I’ve blogged about my two birth experiences before.  Let me first say that I have never experienced what is known as birth trauma:  a feeling akin to post-traumatic stress disorder for those women whose birth experiences were so awful and psychologically unnerving, that they can have a profound impact upon the woman marked by depression or anxiety following the birth.  For the uninitiated, this is different from the physical trauma to mother or child that can result from the birth, although the two may co-exist and be related.  We’re talking psychological harm from what the woman experiences as a traumatic birth, due to numerous reasons, such as the mishandling of the birth by the professionals in attendance, or pain or fear experienced by the birthing woman during the course of labor, or some other negative experience.   I’m no expert on the matter, but from what I have read, although this seems like a largely subjective experience (i.e., what one woman views as traumatic, another may experience with little or no consequence), there nonetheless appear to be certain commonalities among mothers who report experiences birth trauma.  For example, unnecessary and/or unwanted c-sections are often cited as a source of birth trauma, and the theory goes that because the woman felt out of control during an emergency (real or perceived) surgery, and was made to feel like her body “couldn’t work,” a feeling of extreme despair and fear results from the trauma surrounding that experience.  My desire to avoid this scenario was my primary reason for seeking homebirths with each of my pregnancies.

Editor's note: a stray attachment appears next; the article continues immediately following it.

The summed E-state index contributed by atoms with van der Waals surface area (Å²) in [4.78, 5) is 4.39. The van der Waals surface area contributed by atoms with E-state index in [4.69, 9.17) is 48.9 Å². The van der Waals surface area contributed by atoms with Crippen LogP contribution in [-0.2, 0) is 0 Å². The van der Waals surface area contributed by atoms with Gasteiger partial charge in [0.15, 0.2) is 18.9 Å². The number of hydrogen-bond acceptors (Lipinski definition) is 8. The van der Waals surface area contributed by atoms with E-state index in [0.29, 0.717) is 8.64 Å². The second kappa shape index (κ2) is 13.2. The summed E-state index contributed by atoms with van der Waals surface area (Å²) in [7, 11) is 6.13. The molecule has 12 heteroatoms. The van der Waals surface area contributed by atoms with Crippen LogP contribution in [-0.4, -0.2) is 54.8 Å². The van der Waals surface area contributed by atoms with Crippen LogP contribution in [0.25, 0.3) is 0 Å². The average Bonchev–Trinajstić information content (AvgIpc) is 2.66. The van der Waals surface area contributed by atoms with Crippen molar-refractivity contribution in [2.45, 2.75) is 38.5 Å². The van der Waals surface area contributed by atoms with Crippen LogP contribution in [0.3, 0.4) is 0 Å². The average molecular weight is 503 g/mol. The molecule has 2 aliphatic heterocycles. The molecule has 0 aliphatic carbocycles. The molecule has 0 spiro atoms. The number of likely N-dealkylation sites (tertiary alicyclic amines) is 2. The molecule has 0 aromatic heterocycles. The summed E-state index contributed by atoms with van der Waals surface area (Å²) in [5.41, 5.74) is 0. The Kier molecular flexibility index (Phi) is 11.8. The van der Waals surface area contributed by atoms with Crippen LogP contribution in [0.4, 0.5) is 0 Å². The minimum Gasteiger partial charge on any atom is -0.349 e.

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Aurelia’s birth last year was so awesome.  I won’t repeat the details here, but for weeks afterward I was crowing to my friends and family about how cool it was that she came so fast that we “missed the midwife.”  What that really means is that we timed things a little poorly (to be fair, based upon my THREE DAY labor with my first kid), and called our midwife too late, which in part led to her arrival just minutes after I pushed Aurelia out into a tub of water in our bedroom, with assistance from my husband and doula.  That wasn’t traumatic, although I see how it could be for some reason.  If you’re planning on going to the hospital, I’m guessing that giving birth in your bedroom may be experienced with a good deal of fear.  Even if you’re like me and planning a homebirth, having the baby before the midwife can get there may sound not so fun to you.  But I had read up so much on the subject, and I knew that when the baby comes that fast things are usually going to be just fine, and I also knew that our midwife was racing up the highway at that moment, so it was actually kind of fun and cool to me … I did it, all by myself!